It is hard to believe that it was almost ten years ago I witnessed a CNC router in action for the very first time. I was fascinated and simply had to have one! Although I had been in the creative end of the three dimensional sign business for most of my life I didn't really know what I would do with one of these machines - but I just knew it could do fantastic stuff.

Along with the CNC router I discovered the wonderful material called Precision Board and the glues, primers and other companion products they offer. Since then we have gone through many tons of the material using it in most signs and projects we tackle. This journal will chronicle our many adventures both past, present and future. I'll talk from the perspective of someone who pushes these products to the creative limit on a daily basis. I'll be adding to the stories two or three times each week. -dan

Tuesday, April 26, 2011

Back to the basics - Part Two - The rope trick

EnRoute is capable of so many cool things. One that caught my eye early in the learning process is a feature I call the 'Rope Trick". It is an easy and quick way to create a rope border around a panel. I've used it a ton of times and I never get tired of the magic.

I first created four circles and lined them up by eyeball. It could have been done via the align tools, but this isn't rocket science - it's just a rope. The scale does not matter at this point.

Then I selected all four circles and combined the vectors using the weld tool to form this shape which looks like the cross section of a four stranded rope.

I then defined my plate - in this case 8" x 8" x 1.5" deep.  I drew a circle then used the offset closed contours tool to create two inner rings - all spaced 0.5" apart. The rope contour was sized to suit the big rings. The rope we will create will be centered on the middle circle.

To create the rope mesh I clicked on the revolve to create surface button, then from the drop down menu I selected the extrude contours menu. I selected the mesh function which looks like a globe. Slices and stacks were both increased from 12 to 100.  One more item to add is the number of rotations the rope will make as it goes around the circle. I know from experience that 7 rotations looks good on a circle this size. I encourage you to try different numbers here to see what happens. Then I followed the instructions in the box.   Select contours to be extruded. This is the vector of the cross section of the rope. Then a blue arrow will light up...  click it.  Then the prompt asks you to select the path to follow. This is the center vector circle. Then hit the check mark and PRESTO  - a rope appears! It's PURE MAGIC!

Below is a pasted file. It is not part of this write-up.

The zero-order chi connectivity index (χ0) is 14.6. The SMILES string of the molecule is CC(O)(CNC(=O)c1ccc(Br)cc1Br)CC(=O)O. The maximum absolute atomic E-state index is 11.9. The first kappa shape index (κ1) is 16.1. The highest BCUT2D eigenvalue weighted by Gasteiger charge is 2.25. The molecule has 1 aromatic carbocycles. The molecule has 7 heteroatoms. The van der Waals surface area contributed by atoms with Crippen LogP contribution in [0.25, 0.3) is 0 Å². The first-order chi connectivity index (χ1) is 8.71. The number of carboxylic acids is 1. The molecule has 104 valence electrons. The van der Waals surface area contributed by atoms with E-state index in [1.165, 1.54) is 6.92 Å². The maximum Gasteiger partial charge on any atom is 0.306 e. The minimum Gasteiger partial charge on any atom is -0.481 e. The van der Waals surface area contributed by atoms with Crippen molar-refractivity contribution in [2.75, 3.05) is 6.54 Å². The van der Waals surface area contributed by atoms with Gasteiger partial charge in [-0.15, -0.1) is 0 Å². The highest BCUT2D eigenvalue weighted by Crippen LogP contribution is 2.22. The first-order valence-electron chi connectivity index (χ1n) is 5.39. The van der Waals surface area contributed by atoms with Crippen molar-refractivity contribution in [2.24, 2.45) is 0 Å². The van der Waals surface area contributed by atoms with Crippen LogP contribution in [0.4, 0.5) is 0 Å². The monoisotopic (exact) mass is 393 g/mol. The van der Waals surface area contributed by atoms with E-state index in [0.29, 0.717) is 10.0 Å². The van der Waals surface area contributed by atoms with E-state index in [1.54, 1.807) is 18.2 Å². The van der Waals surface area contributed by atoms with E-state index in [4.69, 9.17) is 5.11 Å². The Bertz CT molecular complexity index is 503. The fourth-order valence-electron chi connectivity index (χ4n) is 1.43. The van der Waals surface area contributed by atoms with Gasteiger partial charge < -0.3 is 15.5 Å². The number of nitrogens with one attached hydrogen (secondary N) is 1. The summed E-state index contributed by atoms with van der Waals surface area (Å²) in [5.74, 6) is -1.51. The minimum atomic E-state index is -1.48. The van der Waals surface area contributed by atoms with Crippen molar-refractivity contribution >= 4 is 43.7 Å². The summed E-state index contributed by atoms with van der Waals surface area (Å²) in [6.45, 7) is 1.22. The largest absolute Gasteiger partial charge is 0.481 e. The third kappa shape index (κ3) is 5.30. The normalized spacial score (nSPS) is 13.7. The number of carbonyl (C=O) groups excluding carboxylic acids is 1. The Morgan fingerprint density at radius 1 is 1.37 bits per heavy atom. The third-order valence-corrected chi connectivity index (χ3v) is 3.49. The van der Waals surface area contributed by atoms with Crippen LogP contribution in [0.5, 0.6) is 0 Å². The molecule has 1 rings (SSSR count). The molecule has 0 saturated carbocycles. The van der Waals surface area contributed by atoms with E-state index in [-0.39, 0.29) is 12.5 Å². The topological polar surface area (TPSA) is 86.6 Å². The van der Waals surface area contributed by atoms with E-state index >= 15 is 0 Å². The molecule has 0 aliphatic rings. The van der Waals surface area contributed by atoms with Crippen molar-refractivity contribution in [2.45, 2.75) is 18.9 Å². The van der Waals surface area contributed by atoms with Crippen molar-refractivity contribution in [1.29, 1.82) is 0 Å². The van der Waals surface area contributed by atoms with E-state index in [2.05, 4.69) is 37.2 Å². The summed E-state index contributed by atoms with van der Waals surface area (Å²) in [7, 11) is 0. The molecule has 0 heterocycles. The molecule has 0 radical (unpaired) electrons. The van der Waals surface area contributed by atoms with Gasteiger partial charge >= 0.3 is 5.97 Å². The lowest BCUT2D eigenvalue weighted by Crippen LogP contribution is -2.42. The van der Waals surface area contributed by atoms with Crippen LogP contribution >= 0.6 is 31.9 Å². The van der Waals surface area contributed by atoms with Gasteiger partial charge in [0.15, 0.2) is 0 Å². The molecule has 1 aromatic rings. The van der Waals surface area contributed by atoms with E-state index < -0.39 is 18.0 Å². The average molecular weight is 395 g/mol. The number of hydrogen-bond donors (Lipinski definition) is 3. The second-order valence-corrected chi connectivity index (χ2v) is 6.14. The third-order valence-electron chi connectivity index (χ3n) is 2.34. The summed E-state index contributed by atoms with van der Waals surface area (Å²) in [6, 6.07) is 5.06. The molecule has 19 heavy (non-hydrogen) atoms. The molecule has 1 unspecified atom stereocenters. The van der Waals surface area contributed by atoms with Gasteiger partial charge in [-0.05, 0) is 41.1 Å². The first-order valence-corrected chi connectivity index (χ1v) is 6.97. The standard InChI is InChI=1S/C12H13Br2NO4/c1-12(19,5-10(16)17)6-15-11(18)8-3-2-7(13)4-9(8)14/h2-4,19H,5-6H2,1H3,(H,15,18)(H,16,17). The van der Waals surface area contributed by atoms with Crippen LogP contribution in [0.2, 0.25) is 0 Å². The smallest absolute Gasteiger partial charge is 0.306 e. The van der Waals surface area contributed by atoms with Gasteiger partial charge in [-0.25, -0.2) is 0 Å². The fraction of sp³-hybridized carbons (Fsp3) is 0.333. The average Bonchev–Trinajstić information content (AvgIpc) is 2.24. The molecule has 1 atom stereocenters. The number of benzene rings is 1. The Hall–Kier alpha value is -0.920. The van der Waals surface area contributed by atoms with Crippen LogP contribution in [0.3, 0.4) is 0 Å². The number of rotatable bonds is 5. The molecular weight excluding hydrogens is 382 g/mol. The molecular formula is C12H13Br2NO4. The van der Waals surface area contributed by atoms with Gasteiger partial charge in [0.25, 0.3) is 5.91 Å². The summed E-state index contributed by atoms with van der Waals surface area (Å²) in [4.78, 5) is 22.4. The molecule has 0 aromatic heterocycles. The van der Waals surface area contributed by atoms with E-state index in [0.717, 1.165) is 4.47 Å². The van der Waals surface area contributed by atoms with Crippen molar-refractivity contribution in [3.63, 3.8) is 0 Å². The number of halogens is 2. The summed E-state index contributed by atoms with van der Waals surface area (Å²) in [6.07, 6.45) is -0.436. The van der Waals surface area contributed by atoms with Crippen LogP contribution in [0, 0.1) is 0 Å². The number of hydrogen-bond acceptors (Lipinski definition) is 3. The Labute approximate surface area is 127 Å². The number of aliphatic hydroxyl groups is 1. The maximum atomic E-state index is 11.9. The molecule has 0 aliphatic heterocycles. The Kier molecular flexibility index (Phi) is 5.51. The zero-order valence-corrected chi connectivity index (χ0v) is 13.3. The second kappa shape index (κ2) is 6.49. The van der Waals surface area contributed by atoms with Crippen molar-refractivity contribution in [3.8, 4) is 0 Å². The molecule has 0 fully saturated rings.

Keep in mind that this is a mesh. Meshes cannot be tool pathed until they are made to be part of the reliefs. 

So We do not yet have a relief to combine the mesh to... so I select the inside and outside circle vectors and using the dome tool I create a donut shaped relief. In the front or side view I moved the rope up into the desired position using the up/down keys. Then I select the relief and the rope mesh and opened the add mesh to relief menu. It looks like a pyramid (from the top) and will only light when both a relief and mesh are selected. Then in that menu I selected the merge highest and smoothing (set at medium) commands and hit apply. It doesn't look like anything happened until you select the mesh alone and delete it. But now the rope is part of the relief in perfect detail.

If you had looked close above you would have seen another circle vector just inside the center ring. This I used to create the center dome relief. It was created with a 0.3' high base and a 17 degree dome. 

Then I imported one of the bitmaps from my TEXTURE MAGIC collection and sized it to fit the circle, careful to center the pattern, side to side and top to bottom.  I selected both and then used the create bitmap tool with a 0.2" height.

I typed the letter 'A', sized and centered it, then used this vector to create an outline of 0.2" around it. Then I created a flat relief with a height of 0.5"using the letter border. Then using the rope centerline vector I modified the relief using the dome relief tool set to 17 degrees (to match the angle I had used to create the center dome.

After checking the result and nudging it slightly upward I merged it to the center domed background using the merge relief tool. Make sure you select the merge highest command.

Everything was looking pretty good at this point, but it is a bunch of separate files still. I create a zero height relief that was a little bigger than the overall size of the piece. Then I opened the merge relief tool (it looks like two mountains pushed together) select the base relief and then follow the prompts to select the reliefs that need to be merged. Make sure you merge highest or weird things happen! Delete all but the base relief and the letter 'A' vector. Then select the relief and the 'A' vector and using the add to relief command and the bevel relief tool create a beveled 'A'. If you look below you will see I gave the letter a base of 0.1"  This means the side of the 'A' (before the bevel) is 0.1" tall.

Now the relief is done, but before we tool path the file it needs to be aligned with the bottom of the material.